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The pendulum swing of the Boston Celtics

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I'm confused.

Jason Getz-USA TODAY Sports

Every NBA team has ups and downs over the course of the 82 game season.  Look at the rest of the Eastern conference where 9 teams have between 9 and 11 wins and only the Cavs have shown any kind of separation from the pack.  But this Celtics team is something else.

When they are on, they are red hot.

When they are off, they are living in igloos fishing in holes in the ice.

Here's a good visual of what I'm talking about.

Some more fun stats for you.  In wins, the Celtics have a net differential of 16.5 which is basically what the Warriors do every night.  When they lose, it is -11.9 which is about what the Sixers are averaging for the season.

In wins, the offensive rating is 105.5, the defense is 88.9, the 3 point shooting is at 33.8% and they get 12 steals per game.

In losses, the offensive rating is 94.4, the defense is 106.3, the 3 point shooting is at 29% and they get 10.4 steals per game.

In short, this team is all over the map and more impossible to predict than the New England weather.

Yesterday we had the topic of rotations and who was to blame for the inconsistent play.  Unsurprisingly Danny Ainge weighed in with support for his coach.

Celtics Notebook: Ainge lines up behind Stevens | Boston Herald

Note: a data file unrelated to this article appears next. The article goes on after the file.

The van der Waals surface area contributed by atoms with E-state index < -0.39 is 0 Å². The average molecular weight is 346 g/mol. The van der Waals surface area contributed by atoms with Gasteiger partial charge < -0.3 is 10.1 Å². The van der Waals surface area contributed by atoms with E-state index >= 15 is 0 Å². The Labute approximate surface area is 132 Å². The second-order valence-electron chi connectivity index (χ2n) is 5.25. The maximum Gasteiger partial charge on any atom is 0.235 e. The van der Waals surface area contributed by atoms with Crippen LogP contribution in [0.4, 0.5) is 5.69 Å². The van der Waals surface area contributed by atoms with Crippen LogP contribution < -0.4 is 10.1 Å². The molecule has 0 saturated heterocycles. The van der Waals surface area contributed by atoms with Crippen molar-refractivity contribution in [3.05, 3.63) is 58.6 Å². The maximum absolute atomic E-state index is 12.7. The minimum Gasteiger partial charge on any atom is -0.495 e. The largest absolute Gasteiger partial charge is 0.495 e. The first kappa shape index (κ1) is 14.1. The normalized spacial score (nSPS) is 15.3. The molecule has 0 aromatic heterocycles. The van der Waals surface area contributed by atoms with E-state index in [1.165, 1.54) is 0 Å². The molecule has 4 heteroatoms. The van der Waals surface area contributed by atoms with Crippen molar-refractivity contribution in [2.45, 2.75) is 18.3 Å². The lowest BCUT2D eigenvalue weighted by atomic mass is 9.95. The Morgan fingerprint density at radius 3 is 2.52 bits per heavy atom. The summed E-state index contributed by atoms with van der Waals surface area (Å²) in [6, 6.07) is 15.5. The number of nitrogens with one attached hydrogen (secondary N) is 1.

There’s nobody on earth who wants a set rotation more than Brad Stevens right now, so he can plan and organize offenses around those players. "But inconsistent play has made that a challenge, and the quality of the talent level has made that a challenge for Brad," "It’s not a coach’s job to give opportunities for everybody. To me, it’s a player’s job to make that coach feel like he needs you on the court to win — because every coach wants to win."

Call it a chicken or the egg situation.  Do players need minutes to earn playing time or do they need to earn playing time to justify minutes?  I don't know, I just hope that they figure it out.

I think at some point you do have to point to the team's youth as a root cause.  This is a younger team that is still learning how to thrive in the NBA.  Aside from Isaiah Thomas, there's no consistently dangerous threat on offense (although Avery Bradley is getting there). It is a revolving door of "who will step up today?"  That has to be hard to coach.

Perhaps the narrative is too easy and straightforward, but I haven't got a better explanation for you right now.  This seems like the growing pains of a young team without a core set of stars to rely upon game-in and game-out.  We expected them to be a 45ish win team and they are on pace for 45 wins thus far.  There will be good days and bad days, I just didn't expect the good to be so great and the bad to be so ugly.